Too many Christians think far too little about prayer. We give a few minutes to it in the morning, before bed, and before most meals. Bounds notes, “We are not a generation of praying saints. Non-praying saints are a beggarly gang of saints who have neither the ardor nor the beauty nor the power of saints.” This is because if we are failing to see the beauty of prayer, we fail to see the beauty of God. Prayer is a marvelous privilege that was bought for us by Christ’s death and resurrection. By His atoning blood, we are able to come near to God, who spoke galaxies into existence and created quantum mechanics, calling Him our Father. We should not pray out of obligation; rather, we ought to long for prayer out of our heart’s well of thanksgiving.

There are certainly better books worth reading on the mechanics or theology of prayer. But I have found no book greater than Power Through Prayer for passionately pleading for our hearts to desire being with our Father in prayer.



The Father’s Will

Your will be done, on earth as it is in heaven.

Matthew 6:10b

 But it is a dangerous error, surely very widespread among Christians, to think that the heart can pray by itself. For then we confuse wishes, hopes, sighs, laments, rejoicing so—all of which the heart can do by itself—with prayer. And we confuse earth and heaven, man and God. Prayer does not mean simply to pour out one’s heart. It means rather to find the way to God and to speak with him, whether the heart is full or empty. No man can do that by himself. For that he needs Jesus Christ. /// Dietrich Bonhoeffer from Psalms: The Prayer Book of the Bible (p. 9-10)

Prayer is ultimately, as Bonhoeffer suggests, not about our own thoughts and wants but rather about submitting ourselves to the will of God. Because we know that God is infinite, eternal, and absolutely sovereign, why would we desire for our will to be done at all? Paul tells us clearly in Romans 8:26 that “we do not know what to pray for as we ought”. Thus, as we approach God in prayer, we must determine that His will is far more important than our own.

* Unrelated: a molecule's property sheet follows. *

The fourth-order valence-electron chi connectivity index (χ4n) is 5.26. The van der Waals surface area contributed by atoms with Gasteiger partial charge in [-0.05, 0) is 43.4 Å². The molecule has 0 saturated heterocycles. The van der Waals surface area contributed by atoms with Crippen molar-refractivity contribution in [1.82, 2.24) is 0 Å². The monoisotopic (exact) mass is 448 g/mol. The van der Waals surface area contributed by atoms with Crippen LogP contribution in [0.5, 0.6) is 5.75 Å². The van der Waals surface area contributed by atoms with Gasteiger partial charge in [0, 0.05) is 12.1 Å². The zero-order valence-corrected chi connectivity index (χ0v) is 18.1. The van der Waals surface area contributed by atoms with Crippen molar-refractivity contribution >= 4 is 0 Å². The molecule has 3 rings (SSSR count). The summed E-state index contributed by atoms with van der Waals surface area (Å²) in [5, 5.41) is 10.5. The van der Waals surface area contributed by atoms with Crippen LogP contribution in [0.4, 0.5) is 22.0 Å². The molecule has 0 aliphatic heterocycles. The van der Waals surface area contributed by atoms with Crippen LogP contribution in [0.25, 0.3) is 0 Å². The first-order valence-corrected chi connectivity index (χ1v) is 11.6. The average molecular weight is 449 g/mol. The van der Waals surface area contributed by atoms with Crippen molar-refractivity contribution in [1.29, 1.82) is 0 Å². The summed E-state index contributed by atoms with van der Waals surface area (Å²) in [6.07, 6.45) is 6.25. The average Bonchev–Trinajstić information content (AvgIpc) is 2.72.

To this degree, when we pray for God’s will to be done, we should hold no pretense about the necessity of our prayers to accomplish the will of God. The LORD will be mighty to do as He wishes without the aid of anyone, so praying “your will be done” is not about helping God through our prayers. Rather, in praying for God’s will to be done, we are, in essence, submitting ourselves to His desires. We could very easily throw the words with me onto the end of the phrase: let your will be done with me. In this prayer, we place ourselves entirely at the discretion and the mercies of God.

This submission is a summation of Proverbs 3:5-6:

Trust in the LORD with all your heart, and do not lean on your own understanding. In all ways acknowledge him, and he will make straight your paths.

Praying for God’s will is a sign that we trust God and are leaning upon His understanding rather than our own.

There is simply no better way to begin the day than by praying for God’s will to be done because we are aligning ourselves onto the winning side of all affairs. Or to say it like this: if God’s plan will be done, let us submit ourselves to it now. Let us throw ourselves at God’s mercy, asking Him to guide us in all things.

Meditate upon the will of God and your responsibility to do it.

Pray for God’s will to be done in your life, trusting Him with all your heart and not leaning on your own understanding.